It's hard to explain my feelings on the preference between Murphys and Molly. Basically it's this: I feel that Flogging Molly are the better band, more dexterous in terms of musicianship and master, but I think I'd rather listen to the Murphys frequently. I listen to Do or Die and Blackout almost every day. I think they've got a more fun spirit, and they produce a more enjoyable sound, just less nuanced. Again, as you said, they are first and foremost a punk band. But very few punk bands have that great an influence on their sound, so I think it is reasonable to make comparisons between DKM, FM, Blood or Whiskey, Black 47, the Pogues/Popes, etc. I'm not saying they are the exact same band or even the same approach, or that I'm judging one over another. Is it wrong to compare the Bosstones and Reel Big Fish or any other ska band because the Bosstones have a significantly harder edge than most? I really don't think so. I understand the annoyance. Also remember that I was trying to describe FM's sound by placing them somewhere between the Pogues and DKM, just for the uninformed reader.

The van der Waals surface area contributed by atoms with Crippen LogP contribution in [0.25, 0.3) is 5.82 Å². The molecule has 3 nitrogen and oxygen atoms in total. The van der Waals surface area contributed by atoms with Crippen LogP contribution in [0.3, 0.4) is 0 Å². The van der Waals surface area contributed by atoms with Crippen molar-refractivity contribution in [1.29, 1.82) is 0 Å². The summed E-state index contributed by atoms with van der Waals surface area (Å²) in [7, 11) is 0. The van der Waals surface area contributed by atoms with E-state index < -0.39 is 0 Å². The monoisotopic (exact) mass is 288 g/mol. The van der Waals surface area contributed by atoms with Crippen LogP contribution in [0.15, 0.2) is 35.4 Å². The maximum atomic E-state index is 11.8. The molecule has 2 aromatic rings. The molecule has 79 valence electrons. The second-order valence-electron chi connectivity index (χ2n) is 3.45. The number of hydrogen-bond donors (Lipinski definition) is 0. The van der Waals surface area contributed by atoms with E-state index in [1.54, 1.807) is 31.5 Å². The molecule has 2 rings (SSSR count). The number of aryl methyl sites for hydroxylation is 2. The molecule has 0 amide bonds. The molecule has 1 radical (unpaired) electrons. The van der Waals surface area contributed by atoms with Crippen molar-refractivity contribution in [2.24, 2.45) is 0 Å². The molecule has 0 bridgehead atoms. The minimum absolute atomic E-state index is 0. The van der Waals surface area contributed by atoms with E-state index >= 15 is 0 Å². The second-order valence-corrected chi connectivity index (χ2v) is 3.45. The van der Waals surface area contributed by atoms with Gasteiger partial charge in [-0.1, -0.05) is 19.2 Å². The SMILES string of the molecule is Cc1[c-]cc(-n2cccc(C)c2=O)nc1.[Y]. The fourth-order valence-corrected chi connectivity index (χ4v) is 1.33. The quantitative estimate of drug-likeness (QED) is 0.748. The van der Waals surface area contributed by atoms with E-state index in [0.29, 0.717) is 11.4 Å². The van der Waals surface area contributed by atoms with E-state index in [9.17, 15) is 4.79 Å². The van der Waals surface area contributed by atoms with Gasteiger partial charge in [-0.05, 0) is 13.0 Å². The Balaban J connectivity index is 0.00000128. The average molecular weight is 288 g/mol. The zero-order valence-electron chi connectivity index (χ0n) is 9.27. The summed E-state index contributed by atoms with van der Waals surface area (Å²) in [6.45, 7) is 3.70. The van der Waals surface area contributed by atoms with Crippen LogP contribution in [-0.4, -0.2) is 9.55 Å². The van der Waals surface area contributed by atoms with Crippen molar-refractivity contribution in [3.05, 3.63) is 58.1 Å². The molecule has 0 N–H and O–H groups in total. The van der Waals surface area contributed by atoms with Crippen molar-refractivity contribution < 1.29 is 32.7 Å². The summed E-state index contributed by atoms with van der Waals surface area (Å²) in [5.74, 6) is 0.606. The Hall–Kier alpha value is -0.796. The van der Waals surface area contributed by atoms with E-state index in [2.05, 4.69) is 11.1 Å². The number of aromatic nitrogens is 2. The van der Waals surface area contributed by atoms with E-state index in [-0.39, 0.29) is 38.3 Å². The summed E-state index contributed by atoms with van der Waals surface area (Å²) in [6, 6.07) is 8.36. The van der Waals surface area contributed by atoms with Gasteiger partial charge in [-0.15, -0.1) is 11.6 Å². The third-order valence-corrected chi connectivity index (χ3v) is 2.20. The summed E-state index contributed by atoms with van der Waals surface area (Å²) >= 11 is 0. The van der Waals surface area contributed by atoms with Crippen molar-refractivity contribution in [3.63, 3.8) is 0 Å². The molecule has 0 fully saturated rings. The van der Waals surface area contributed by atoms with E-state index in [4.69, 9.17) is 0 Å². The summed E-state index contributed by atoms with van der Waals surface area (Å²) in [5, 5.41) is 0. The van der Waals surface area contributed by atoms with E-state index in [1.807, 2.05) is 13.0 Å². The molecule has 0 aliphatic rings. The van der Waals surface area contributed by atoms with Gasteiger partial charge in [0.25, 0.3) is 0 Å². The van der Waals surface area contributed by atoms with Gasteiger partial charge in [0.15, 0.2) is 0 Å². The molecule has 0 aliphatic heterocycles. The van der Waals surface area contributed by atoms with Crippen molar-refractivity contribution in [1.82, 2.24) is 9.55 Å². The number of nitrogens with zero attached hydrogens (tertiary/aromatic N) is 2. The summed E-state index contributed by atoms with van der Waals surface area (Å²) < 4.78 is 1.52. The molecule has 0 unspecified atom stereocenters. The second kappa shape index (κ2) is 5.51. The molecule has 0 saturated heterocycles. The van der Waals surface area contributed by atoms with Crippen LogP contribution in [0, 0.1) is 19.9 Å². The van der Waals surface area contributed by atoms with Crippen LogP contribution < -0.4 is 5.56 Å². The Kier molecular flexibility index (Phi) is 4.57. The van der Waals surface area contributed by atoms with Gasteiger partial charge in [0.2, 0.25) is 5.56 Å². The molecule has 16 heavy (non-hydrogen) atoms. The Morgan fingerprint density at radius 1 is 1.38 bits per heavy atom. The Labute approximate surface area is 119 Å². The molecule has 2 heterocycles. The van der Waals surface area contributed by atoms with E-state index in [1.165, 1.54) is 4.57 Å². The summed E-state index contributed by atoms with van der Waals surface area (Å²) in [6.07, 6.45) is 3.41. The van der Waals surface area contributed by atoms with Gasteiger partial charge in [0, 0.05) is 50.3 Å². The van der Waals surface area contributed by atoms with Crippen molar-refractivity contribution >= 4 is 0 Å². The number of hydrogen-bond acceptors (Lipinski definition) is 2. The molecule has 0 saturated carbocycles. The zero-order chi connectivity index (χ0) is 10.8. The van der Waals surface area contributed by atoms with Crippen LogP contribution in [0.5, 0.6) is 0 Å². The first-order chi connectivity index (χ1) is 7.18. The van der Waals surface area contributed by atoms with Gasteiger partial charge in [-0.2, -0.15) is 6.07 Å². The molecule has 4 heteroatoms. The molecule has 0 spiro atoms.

In terms of DKM's more folk-arranged originals, World Full of Hate, the Torch, Forever, Far Away Coast, etc. lack the lyrical finesse of similar songs by Flogging Molly. Granted, Dave King has been in the music business about as long as Al Barr and Ken Casey have been alive. That said, I do think that "Caught in a Jar" is possibly the best folkish (though it does get quite raucous) original, and on par with anything by King and co.